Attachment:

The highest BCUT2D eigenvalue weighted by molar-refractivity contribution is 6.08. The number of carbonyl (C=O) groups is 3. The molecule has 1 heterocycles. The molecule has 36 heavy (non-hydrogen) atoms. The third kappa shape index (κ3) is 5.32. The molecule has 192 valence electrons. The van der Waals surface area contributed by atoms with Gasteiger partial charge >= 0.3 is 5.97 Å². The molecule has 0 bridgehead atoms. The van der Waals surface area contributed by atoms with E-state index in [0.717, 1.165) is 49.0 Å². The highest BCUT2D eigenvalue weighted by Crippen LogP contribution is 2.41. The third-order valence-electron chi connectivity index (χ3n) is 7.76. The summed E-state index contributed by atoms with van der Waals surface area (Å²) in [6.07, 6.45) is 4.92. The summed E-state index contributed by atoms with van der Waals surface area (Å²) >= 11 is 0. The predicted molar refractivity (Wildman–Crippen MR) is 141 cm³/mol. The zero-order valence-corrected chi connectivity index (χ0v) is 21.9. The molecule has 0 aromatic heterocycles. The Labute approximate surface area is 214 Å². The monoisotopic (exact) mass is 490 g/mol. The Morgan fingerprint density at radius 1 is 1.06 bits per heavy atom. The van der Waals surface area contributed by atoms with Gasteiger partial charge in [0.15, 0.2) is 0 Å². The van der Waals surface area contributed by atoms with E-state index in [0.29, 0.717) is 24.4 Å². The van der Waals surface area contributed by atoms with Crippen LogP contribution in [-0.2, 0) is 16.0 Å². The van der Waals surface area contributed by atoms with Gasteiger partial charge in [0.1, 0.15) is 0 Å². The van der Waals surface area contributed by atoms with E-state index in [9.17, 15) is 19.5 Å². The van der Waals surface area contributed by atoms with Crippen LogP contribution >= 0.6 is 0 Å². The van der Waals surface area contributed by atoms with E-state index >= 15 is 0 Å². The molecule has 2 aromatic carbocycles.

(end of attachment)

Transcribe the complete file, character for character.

The highest BCUT2D eigenvalue weighted by molar-refractivity contribution is 6.08. The number of carbonyl (C=O) groups is 3. The molecule has 1 heterocycles. The molecule has 36 heavy (non-hydrogen) atoms. The third kappa shape index (κ3) is 5.32. The molecule has 192 valence electrons. The van der Waals surface area contributed by atoms with Gasteiger partial charge >= 0.3 is 5.97 Å². The molecule has 0 bridgehead atoms. The van der Waals surface area contributed by atoms with E-state index in [0.717, 1.165) is 49.0 Å². The highest BCUT2D eigenvalue weighted by Crippen LogP contribution is 2.41. The third-order valence-electron chi connectivity index (χ3n) is 7.76. The summed E-state index contributed by atoms with van der Waals surface area (Å²) in [6.07, 6.45) is 4.92. The summed E-state index contributed by atoms with van der Waals surface area (Å²) >= 11 is 0. The predicted molar refractivity (Wildman–Crippen MR) is 141 cm³/mol. The zero-order valence-corrected chi connectivity index (χ0v) is 21.9. The molecule has 0 aromatic heterocycles. The Labute approximate surface area is 214 Å². The monoisotopic (exact) mass is 490 g/mol. The Morgan fingerprint density at radius 1 is 1.06 bits per heavy atom. The van der Waals surface area contributed by atoms with Gasteiger partial charge in [0.15, 0.2) is 0 Å². The van der Waals surface area contributed by atoms with E-state index in [0.29, 0.717) is 24.4 Å². The van der Waals surface area contributed by atoms with Crippen LogP contribution in [-0.2, 0) is 16.0 Å². The van der Waals surface area contributed by atoms with Gasteiger partial charge in [0.1, 0.15) is 0 Å². The van der Waals surface area contributed by atoms with E-state index in [9.17, 15) is 19.5 Å². The van der Waals surface area contributed by atoms with Crippen LogP contribution >= 0.6 is 0 Å². The van der Waals surface area contributed by atoms with E-state index >= 15 is 0 Å². The molecule has 2 aromatic carbocycles.